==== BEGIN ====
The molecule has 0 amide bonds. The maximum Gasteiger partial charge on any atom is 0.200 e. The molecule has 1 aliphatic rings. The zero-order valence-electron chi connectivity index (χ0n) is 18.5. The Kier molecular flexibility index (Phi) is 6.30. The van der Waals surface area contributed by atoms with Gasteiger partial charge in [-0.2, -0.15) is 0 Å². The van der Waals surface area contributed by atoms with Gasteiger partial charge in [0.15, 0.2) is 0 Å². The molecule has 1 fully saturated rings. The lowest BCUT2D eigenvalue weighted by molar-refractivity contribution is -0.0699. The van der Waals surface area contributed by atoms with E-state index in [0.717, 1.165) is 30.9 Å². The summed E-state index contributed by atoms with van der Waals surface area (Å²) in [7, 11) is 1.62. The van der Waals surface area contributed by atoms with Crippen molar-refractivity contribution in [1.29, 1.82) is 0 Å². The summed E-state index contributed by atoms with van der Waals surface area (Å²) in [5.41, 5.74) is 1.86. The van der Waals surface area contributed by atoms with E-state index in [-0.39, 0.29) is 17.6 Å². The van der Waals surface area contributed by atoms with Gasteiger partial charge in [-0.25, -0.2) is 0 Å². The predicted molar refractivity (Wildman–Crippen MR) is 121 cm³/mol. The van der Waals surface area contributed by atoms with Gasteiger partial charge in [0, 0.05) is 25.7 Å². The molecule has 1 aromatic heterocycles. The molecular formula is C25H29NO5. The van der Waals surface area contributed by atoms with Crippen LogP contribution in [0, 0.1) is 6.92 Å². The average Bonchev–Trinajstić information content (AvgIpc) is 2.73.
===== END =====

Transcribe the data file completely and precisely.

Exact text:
The molecule has 0 amide bonds. The maximum Gasteiger partial charge on any atom is 0.200 e. The molecule has 1 aliphatic rings. The zero-order valence-electron chi connectivity index (χ0n) is 18.5. The Kier molecular flexibility index (Phi) is 6.30. The van der Waals surface area contributed by atoms with Gasteiger partial charge in [-0.2, -0.15) is 0 Å². The van der Waals surface area contributed by atoms with Gasteiger partial charge in [0.15, 0.2) is 0 Å². The molecule has 1 fully saturated rings. The lowest BCUT2D eigenvalue weighted by molar-refractivity contribution is -0.0699. The van der Waals surface area contributed by atoms with E-state index in [0.717, 1.165) is 30.9 Å². The summed E-state index contributed by atoms with van der Waals surface area (Å²) in [7, 11) is 1.62. The van der Waals surface area contributed by atoms with Crippen molar-refractivity contribution in [1.29, 1.82) is 0 Å². The summed E-state index contributed by atoms with van der Waals surface area (Å²) in [5.41, 5.74) is 1.86. The van der Waals surface area contributed by atoms with E-state index in [-0.39, 0.29) is 17.6 Å². The van der Waals surface area contributed by atoms with Gasteiger partial charge in [-0.25, -0.2) is 0 Å². The predicted molar refractivity (Wildman–Crippen MR) is 121 cm³/mol. The van der Waals surface area contributed by atoms with Gasteiger partial charge in [0, 0.05) is 25.7 Å². The molecule has 1 aromatic heterocycles. The molecular formula is C25H29NO5. The van der Waals surface area contributed by atoms with Crippen LogP contribution in [0, 0.1) is 6.92 Å². The average Bonchev–Trinajstić information content (AvgIpc) is 2.73.